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Parent governor, out of my depth with budget cuts

(9 Posts)
MyschoolMyrules Mon 08-May-17 14:28:57

I am not a staff member but a parent governor, I have been for three years and feel that I have made a decent contribution, I went to training, do a good job as a link governor etc. But I am completely out of my depth in terms of what is expected of us in the present situation, with massive budget cuts, pressure to become an academy, staff redundancies, being asked to endorse a budget that I wkno will not mean a deficit within the next year, bauble two years if lucky. I am struggling to see the 'line' between making strategic long term decisions for the school (what we are supposed to do) and helping the school to stay just above the red. Any advice, support anyone could give me would be much appreciated.

OP’s posts: |
MrsGuyOfGisbo Mon 08-May-17 18:39:03

If you are out of your depth you need to resign so they can appoint someone who isn't. Useless to throw your hands up and bleat I'm out of my depth' and expect complete strangers (who on here are teachers, not financial experts) to wave a magic wand and fix it {hmm]. Ask for training in RL, or quit.
Or were you just trolling for a moan-fest?

MyschoolMyrules Mon 08-May-17 18:48:56

Very helpful Mrs. Thanks. I don't give up that easily and I am in touch with local council about specific training on how to deal with a deficit budget, which they don't offer at the moment but will put together. We are volunteers, remember.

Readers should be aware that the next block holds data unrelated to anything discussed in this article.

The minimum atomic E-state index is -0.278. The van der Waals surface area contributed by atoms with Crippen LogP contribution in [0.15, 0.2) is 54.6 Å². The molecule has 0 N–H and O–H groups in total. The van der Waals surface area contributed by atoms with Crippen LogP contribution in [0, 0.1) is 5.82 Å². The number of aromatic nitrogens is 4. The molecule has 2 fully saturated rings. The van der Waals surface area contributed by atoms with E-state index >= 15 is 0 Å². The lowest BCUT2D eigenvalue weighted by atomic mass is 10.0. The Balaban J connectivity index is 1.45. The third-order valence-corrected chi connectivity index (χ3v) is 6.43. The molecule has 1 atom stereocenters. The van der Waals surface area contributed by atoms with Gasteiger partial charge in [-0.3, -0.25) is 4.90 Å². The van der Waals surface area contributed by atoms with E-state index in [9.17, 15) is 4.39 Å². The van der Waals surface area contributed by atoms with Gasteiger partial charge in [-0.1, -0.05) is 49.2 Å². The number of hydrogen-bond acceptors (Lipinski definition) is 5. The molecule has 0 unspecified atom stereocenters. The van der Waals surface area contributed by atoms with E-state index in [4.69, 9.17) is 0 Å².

That will teach me for asking a genuine question and asking for help. Mumsnet has really gone down the dumps if we get answers like yours.

OP’s posts: |
Emphasise Mon 08-May-17 18:53:44

Haha Mrsguy. Ime, the "experts" at the LA are just as clueless. They come in look at all the things the school has already reviewed, agree we're all stuffed, then send the invoice for their time.

My advice would be to set a deficit budget. Either funding will change or we'll all be there within a year or two.

SleepWhatSleep1 Mon 08-May-17 18:58:45

Well the inside information here is that the heads of local schools are meeting up to all agree deficit budgets and just run with it in a sort of protest and "safety in numbers" thing. Cause public outcry etc.
Not sure if that helps you but may be an option to think about discussing?

Emphasise Mon 08-May-17 19:03:44

There have been suggestions of that here too Sleep, but resistance from those with OFSTED due as you can't get outstanding with a deficit budget.

Our school has set a balanced budget for 2017-18 by cutting every line of expenditure,but I'll be amazed if we've managed to stay with it by the end of the year. Eg there's nothing at all for overtime or supply and almost nothing for essential maintenance to buildings

iseenodust Mon 08-May-17 19:09:52

You do not need to know how to budget (assume you understand your own household finances) you need to know how to interpret what is placed before you.

Start with the current financial position think about what you feel about how the school is currently doing. You've got budget cuts and the HT and business manager should offer you some options within the budget discussions eg cut staff, no new IT, ask local auth if can increase number of places. Ensure the budgets you see are for at least 3 years. If after much thought you cannot endorse the planned budget then vote against it.

The academy conversion is an interesting one as your school is late if this is the first time you've encountered the topic as a governor. Weigh up the pros and cons against what you think are the strengths of the school. Some chains have very nice glossy brochures. Would it add more to the community than another level of management, paperwork & meetings?

iseenodust Mon 08-May-17 19:12:52

Also look at whether academy chains have a track record for sharing HT across two or more schools?

TheFaerieQueene Mon 08-May-17 19:15:42

Is the lead for your Finance and Staffing committee able to go through the details of the budget with you? It can be complex if you don't have experience.

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